If it wasn’t obvious that digital identification procedures were becoming a focal point for businesses, the Coronavirus pandemic made sure to shed some light on it.
During the lockdown, companies turned the online key to full blast and it didn’t take long for the digital identification part of the equation to reveal its importance. Companies need a robust, trustworthy, and seamless digital onboarding process in order to have a fighting chance in the digital world.
Data scandals such as the Facebook scandal and the Marriot data breach are perfect examples that even the biggest players in the game are susceptible to online threats. Finding the answer to the security conundrum is a never ending battle for players no matter of size and experience.
It seems that if there’s ever going to be a sustainable solution to this problem, it’s going to be regulation. In order to create a secure data-processing world, digital identity needs regulation to be its ally and slowly yet steadily, build a framework where this technology can thrive.
Today, we’ll investigate the current regulatory environment surrounding the technology and the friction it causes with user experience.
Comfort vs Safety: A Neverending Story
This idea isn’t new – the safer something is, the longer it takes, the more it costs and the less fun it is. The most advanced and latest iteration of digital identity verification is video KYC in conjunction to liveness checks.
This is definitely a step up from the humble beginning of online KYC, but it’s still far from perfect. These processes are usually expensive to acquire and you are essentially sacrificing a slice of comfort in the alter of safety.
To put it simply, the process is still long and not particularly enjoyable for the end-user.
Financial Sector Can Act As a Guide…of Sorts
The financial sector is one of the most highly regulated sectors regarding KYC, AML and digital identification. Here are the most notable FI regulations:
- AMLD6 – The European Commission’s Latest Directive on AML
- The FATF Guidance on Digital Identity – A guide to help governments, financial institutions, virtual asset service providers and other regulated entities determine whether a digital identity (ID) is appropriate for use for customer due diligence (CDD)
- eIDAS (electronic IDentification, Authentication, and Trust Services) – An EU Regulation that sets out rules for electronic identification and trust services. These services help verify the identity of individuals and businesses online or the authenticity of electronic documents
As you can see, the financial services sector is not leaving anything chance. It seems that this would be the ideal place to start a digital identity regulation crusade, right? Yes and no.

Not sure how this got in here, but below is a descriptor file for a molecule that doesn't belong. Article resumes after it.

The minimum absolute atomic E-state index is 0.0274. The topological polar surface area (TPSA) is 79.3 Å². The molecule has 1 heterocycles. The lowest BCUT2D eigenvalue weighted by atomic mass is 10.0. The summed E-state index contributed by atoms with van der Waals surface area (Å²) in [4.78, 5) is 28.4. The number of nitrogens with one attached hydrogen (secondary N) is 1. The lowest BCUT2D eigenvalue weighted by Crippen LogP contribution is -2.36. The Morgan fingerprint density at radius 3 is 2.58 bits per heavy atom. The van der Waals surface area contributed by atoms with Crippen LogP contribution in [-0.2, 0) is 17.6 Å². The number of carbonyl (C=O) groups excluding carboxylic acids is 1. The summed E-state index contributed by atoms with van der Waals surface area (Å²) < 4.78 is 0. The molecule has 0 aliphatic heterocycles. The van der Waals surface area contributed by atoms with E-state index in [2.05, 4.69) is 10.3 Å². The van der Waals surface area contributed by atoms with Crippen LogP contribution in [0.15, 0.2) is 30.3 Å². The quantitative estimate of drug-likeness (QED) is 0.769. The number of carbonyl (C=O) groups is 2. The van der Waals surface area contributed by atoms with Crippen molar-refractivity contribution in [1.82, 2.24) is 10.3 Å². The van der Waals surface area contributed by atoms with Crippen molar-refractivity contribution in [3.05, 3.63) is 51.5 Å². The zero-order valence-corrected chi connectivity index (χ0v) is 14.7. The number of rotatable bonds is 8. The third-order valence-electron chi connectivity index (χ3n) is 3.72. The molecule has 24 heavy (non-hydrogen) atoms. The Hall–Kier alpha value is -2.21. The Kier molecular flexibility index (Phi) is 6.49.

Yes, it is a good place to start because the financial sector has been proactive and has paved the way for setting industry standards. No, it’s not a good place to start because despite it being a heavily regulated sector, financial institutions “boast” the biggest scandals and mishaps.
A recent study from Juniper Research showed that businesses in eCommerce, airline ticketing, money transfer, and banking services, will cumulatively lose over $200 billion to online payment fraud between 2020 and 2024.
Numbers like that do make you scratch your head and wonder why fraud is escalating at a crazy pace when more and more regulation is set in place to prevent exactly that. If we had to create a reasonable argument as to why this is happening, our answer would go like this.
It’s a matter of speed. The speed at which regulation is created, but most importantly enforced, is much slower than the speed at which fraudsters are able to decipher and break through the newest technology.
If the digital identity sector has anything to learn from FI regulation, is that it needs to be more flexible, adaptable, and quicker to respond.
If you’re looking for a good sign on where things are headed, here’s one.
The European Commission recently launched a public consultation on the eIDAS regulation, taking into consideration the latest technological and policy developments, such as the increased reliance on doing business online.
Want another one?
Onfido’s latest report calls for a unified EU regulatory framework for digital identity verification. A system that supports different use cases across different industries.
Signs are promising but the volatility of this industry will never let it take a breather. Regulation is a huge factor in how vendors and technology companies will evolve their offerings. What will happen remains to be seen but you can rest assured we will be here to pick it up and relay it back to you.